This is the third of my reflections on the twenty-first anniversary of 9/11. More of my answer to the man at the missions conference who told us it was “time to ‘get over’ September 11.” No.
Maybe it is because I feel as if I owe my life to the brave passengers on United Flight 93 — if indeed that plane-turned-weapon was directed towards the U.S. Capitol.
Or maybe it is because for my friends from Sudan/South Sudan, both Christian and Muslim, “9/11 was 24/7…and 365.” After all, I was at the Rayburn House Office Building that morning, waiting to begin a press conference on why there should be capital market sanctions against companies that did business with the Islamic Republic of Sudan because of Sudan’s connections to terrorism.
Terrorism! Hah! We didn’t have a CLUE until that morning.
Or maybe it is because for months after 9/11 I poured over every bio sketch of every innocent man, woman, and child that the terrorists had taken from us. There were stories of grandmothers on their way to visit grandchildren, young men just starting out in their careers, flight attendants that fought with everything they had to thwart the jihadists’ plans, proud immigrants working in the service industry, Irish American firemen and police from a long line of Irish American firemen and police, and so, so many others. Like my friend from church, Angie, a civilian Naval Intelligence Watch Officer at the Pentagon.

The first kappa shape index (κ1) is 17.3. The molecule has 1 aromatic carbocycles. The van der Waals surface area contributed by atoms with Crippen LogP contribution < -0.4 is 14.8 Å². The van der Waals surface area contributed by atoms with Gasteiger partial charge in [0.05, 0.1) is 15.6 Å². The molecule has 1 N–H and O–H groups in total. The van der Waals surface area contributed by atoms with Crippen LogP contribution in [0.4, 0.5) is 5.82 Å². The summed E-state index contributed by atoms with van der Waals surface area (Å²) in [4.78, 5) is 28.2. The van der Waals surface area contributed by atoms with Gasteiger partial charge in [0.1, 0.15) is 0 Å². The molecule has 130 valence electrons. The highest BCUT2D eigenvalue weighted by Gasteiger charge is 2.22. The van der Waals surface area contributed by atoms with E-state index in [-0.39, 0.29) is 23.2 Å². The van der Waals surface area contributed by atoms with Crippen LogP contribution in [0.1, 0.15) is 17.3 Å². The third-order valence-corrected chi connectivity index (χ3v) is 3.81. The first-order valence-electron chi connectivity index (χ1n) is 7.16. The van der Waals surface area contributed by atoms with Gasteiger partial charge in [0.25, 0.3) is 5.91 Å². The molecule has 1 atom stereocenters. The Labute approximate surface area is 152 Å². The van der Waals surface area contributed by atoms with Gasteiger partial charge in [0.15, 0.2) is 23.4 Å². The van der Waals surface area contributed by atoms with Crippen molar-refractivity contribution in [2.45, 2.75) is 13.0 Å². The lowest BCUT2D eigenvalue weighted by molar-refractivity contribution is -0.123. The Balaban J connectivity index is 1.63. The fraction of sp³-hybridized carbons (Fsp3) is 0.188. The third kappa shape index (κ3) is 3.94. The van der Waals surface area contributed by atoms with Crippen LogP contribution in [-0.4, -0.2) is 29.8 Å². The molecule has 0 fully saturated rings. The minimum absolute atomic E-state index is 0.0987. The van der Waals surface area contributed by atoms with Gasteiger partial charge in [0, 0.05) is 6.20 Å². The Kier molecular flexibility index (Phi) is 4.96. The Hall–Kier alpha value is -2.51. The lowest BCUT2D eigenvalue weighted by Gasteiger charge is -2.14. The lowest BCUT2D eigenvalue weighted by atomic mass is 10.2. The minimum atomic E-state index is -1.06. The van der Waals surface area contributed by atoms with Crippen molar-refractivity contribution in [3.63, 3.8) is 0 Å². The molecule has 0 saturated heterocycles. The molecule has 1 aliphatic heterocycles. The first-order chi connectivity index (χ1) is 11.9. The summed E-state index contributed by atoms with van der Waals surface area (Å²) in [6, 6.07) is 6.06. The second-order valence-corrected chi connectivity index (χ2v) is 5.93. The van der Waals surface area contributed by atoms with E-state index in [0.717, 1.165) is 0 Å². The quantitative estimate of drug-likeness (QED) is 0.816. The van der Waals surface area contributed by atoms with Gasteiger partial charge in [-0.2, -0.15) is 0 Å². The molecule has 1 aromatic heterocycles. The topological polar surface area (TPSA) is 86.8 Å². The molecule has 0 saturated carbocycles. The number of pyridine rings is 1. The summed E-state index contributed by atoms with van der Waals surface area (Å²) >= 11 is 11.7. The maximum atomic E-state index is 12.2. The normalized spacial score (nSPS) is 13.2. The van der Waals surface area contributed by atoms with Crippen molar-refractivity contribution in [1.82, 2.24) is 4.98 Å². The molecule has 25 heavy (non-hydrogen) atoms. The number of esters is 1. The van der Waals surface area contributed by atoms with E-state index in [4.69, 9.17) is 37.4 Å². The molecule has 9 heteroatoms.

So that’s why I am not getting over 9/11.
I add a caveat. Not getting over 9/11 until the dawn of the New Heaven and New Earth. When the Kingdom of God comes in its fullness, and every wrong is made right, every tear is wiped away by God Himself, then we will see as we are seen, and there will be no room or reason for grief.
The dazzling Lamb that was slain, the vast multitude that no one can count, the joy of seeing the Ineffable One face to face will make getting over 9/11 quite simple. Until then we live with — if not an unhealed wound — at least a scar that reminds us of the death of innocence and ushering in of an irrational world turned upside down.
It doesn’t mean that we have to hate, although some on the Left will say, as they always do, that speaking truth is “hate” (truth has long been the new “hate speech”). They say that just remembering is hate. And besides, who are we to be upset for what we so richly deserved, we white nationalist, racist, privileged, wicked Americans!
It doesn’t mean that we can’t forgive, although some on the Right believe that it is betrayal to forgive unforgivable evil. They think that we must have dismissed that evil — not understanding that forgiveness, real forgiveness, is only present when evil is truly acknowledged, not denied. The Spirit of God enables us to say “even though” and to not allow ourselves to be controlled by that evil.
That Kingdom has not yet come in its fulness. The evil in this world continues, not knowing that its time is limited by God Himself. And that someday, when those suffering and those martyred cry out “How long, O Lord, how long?” His response that It Is Finished will thunder through the whole earth and echo in our ears — filling some with incomparable joy and filling some with unbelievable dread.
Until then, I will continue to remember 9/11, and to honor those who died then, and those heroic First Responders and valiant men and women of our armed forces that have given all.
My first two September 11 reflections are here: Not Getting Over 9/11 – Katartismos Global (kgiglobal.org) and Angie’s Great Project – Katartismos Global (kgiglobal.org).